Small Business Transition Grant for New Entrepreneurs (R43/R44 Clinical Trial Not Allowed)

Active
Yes
Status
Open
Release Date
April 26th, 2024
Open Date
August 5th, 2024
Due Date(s)
September 5th, 2024January 5th, 2025April 5th, 2025September 5th, 2025January 5th, 2026April 5th, 2026September 5th, 2026January 5th, 2027April 5th, 2027
Close Date
April 6th, 2027
Topic No.
PAR-24-131

Topic

Small Business Transition Grant for New Entrepreneurs (R43/R44 Clinical Trial Not Allowed)

Agency

Department of Health and Human ServicesNational Institutes of Health

Program

Type: SBIRPhase: BOTHYear: 2024

Summary

The Department of Health and Human Services, specifically the National Institutes of Health, is seeking proposals for the Small Business Transition Grant for New Entrepreneurs (R43/R44 Clinical Trial Not Allowed). This grant aims to support early-career scientists and health professionals interested in transitioning to a small business to gain industry experience, receive entrepreneurial training and mentorship, and advance biomedical or public health technology with commercial potential. The grant utilizes the R43/R44 SBIR Award mechanism and supports research and development efforts, as well as the employment and salaries of researchers as Program Directors/Principal Investigators overseeing the project. The grant encourages the inclusion of mentors with extensive entrepreneurial and mentorship experience and requires a career development plan for the PD/PI that includes entrepreneurship training. The eligibility of the contact PD/PI is limited to scientists, engineers, and health professionals who are new to research entrepreneurship and have not independently led significant research programs. The proposed projects must pertain to the mission space of one of the participating Institutes and Centers and fall within the scope of the traditional SBIR/STTR grant mechanisms. The grant is open for applications until April 6, 2027, and more information can be found on the grants.gov website.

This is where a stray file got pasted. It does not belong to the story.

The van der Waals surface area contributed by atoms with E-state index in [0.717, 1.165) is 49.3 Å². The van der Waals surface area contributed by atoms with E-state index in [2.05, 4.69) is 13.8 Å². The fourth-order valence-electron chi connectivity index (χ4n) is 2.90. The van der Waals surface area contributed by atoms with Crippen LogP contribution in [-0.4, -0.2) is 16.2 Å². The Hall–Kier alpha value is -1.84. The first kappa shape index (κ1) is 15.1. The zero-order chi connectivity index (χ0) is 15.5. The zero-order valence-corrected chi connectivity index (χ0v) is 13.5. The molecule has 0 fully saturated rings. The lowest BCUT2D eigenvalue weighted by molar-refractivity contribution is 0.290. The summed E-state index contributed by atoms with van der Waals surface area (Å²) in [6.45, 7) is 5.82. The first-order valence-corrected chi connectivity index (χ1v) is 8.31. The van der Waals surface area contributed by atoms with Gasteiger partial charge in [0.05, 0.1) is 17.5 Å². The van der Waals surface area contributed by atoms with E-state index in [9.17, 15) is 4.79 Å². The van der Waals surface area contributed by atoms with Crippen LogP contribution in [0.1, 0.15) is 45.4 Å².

Description

The Small Business Innovation Research (SBIR) and Small Business Technology Transfer (STTR) programs, also known as America's Seed Fund, are one of the largest sources of early-stage capital for technology commercialization in the United States. These programs enable US-owned and operated small businesses to conduct research and development that has a strong potential for commercialization. The National Institutes of Health (NIH) and Centers for Disease Control and Prevention (CDC) support small businesses through the SBIR and STTR programs to develop promising technologies and products that align with their mission to improve health and save lives.